A Medical Device Daily
NeoMatrix (Irvine, California) said it has received CE-mark approval for European commercial sales of its HALO Pap Test for the Breast. The company also has received regulatory approval in Brazil to commercialize HALO, and the first order was shipped to that country recently.
The HALO test is a 5-minute, noninvasive test performed with a device that delivers a combination of warmth, massage, and vacuum in order to collect nipple aspirate fluid — which can then be examined to identify women who are at high risk of developing breast cancer.
The company said the HALO Breast Pap Test is the first fully automated, noninvasive breast disease-screening device designed for use in the primary care setting.
"We are pleased to receive the CE mark and are excited about our business prospects in Europe where, as in the U.S., breast cancer remains a major health problem. In fact, breast cancer is the primary cause of cancer deaths in women worldwide," said COO Matt Heindel.
He said the company is "evaluating" several distribution opportunities and expects to initiate European sales later this year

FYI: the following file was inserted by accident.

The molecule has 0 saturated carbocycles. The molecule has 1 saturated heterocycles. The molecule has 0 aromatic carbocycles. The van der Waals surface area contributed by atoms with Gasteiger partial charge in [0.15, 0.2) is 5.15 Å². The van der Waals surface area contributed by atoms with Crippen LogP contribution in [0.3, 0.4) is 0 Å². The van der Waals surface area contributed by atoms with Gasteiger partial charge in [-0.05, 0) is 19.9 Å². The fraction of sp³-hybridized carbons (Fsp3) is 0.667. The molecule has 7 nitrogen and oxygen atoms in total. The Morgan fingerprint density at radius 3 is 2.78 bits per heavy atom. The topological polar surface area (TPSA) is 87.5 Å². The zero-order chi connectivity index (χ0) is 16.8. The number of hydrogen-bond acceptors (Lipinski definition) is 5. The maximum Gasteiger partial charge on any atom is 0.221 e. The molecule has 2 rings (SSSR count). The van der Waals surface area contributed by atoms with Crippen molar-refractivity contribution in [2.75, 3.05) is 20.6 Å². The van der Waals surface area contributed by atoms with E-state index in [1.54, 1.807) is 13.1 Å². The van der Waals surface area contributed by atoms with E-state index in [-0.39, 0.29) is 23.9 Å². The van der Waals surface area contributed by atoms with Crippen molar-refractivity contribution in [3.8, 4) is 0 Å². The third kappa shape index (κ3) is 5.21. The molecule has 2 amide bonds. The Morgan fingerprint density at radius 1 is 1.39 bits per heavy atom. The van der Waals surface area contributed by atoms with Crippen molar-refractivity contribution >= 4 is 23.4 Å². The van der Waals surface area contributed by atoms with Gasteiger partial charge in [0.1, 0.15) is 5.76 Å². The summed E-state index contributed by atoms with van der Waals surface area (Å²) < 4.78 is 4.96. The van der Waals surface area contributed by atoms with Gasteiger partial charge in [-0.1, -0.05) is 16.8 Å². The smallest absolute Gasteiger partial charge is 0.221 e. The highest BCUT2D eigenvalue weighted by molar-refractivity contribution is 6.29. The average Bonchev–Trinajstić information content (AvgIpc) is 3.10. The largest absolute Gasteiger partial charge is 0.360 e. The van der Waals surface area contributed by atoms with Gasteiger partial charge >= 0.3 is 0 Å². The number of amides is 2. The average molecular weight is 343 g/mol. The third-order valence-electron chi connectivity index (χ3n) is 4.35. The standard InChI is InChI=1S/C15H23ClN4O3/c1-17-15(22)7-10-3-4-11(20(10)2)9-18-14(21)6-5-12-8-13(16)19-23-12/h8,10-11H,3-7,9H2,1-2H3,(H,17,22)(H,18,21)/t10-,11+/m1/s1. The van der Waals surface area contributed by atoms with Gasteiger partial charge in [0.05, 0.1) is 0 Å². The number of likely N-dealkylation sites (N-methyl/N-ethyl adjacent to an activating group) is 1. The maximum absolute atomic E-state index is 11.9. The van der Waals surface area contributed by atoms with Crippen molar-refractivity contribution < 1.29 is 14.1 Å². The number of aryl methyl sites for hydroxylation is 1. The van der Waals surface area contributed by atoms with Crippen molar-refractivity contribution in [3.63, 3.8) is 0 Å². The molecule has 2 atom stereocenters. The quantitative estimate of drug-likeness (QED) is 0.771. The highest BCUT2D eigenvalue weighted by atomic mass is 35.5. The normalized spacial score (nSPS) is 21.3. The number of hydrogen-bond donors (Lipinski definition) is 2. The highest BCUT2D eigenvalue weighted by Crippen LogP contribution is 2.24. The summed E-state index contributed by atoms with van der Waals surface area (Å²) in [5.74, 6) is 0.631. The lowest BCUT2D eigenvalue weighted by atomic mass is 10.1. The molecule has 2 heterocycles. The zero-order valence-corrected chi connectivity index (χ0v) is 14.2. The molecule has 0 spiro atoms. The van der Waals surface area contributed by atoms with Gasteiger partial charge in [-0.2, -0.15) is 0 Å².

Regarding the beginning of sales in Brazil, Heindel said, "There has been excellent local organization preparing for the launch of HALO in Brazil, [which] has a great reputation for healthcare. There has been significant interest in screening and prevention of breast cancer, both of which rely on identifying the high-risk population."
He added that several other countries are in various stages of the registration process and "we look forward to bringing HALO to women all over the world in the near future."
Many breast cancer experts believe that identifying high-risk women is the key to reducing the incidence and death rate from the disease. "Currently, most women diagnosed with breast cancer have no known risk factors," NeoMatrix said. "The previous inability to identify those most likely to develop the disease has made it difficult to apply proven preventative treatments, and may result in late detection of the disease, reducing a woman's chance of a cure and making treatment options more invasive."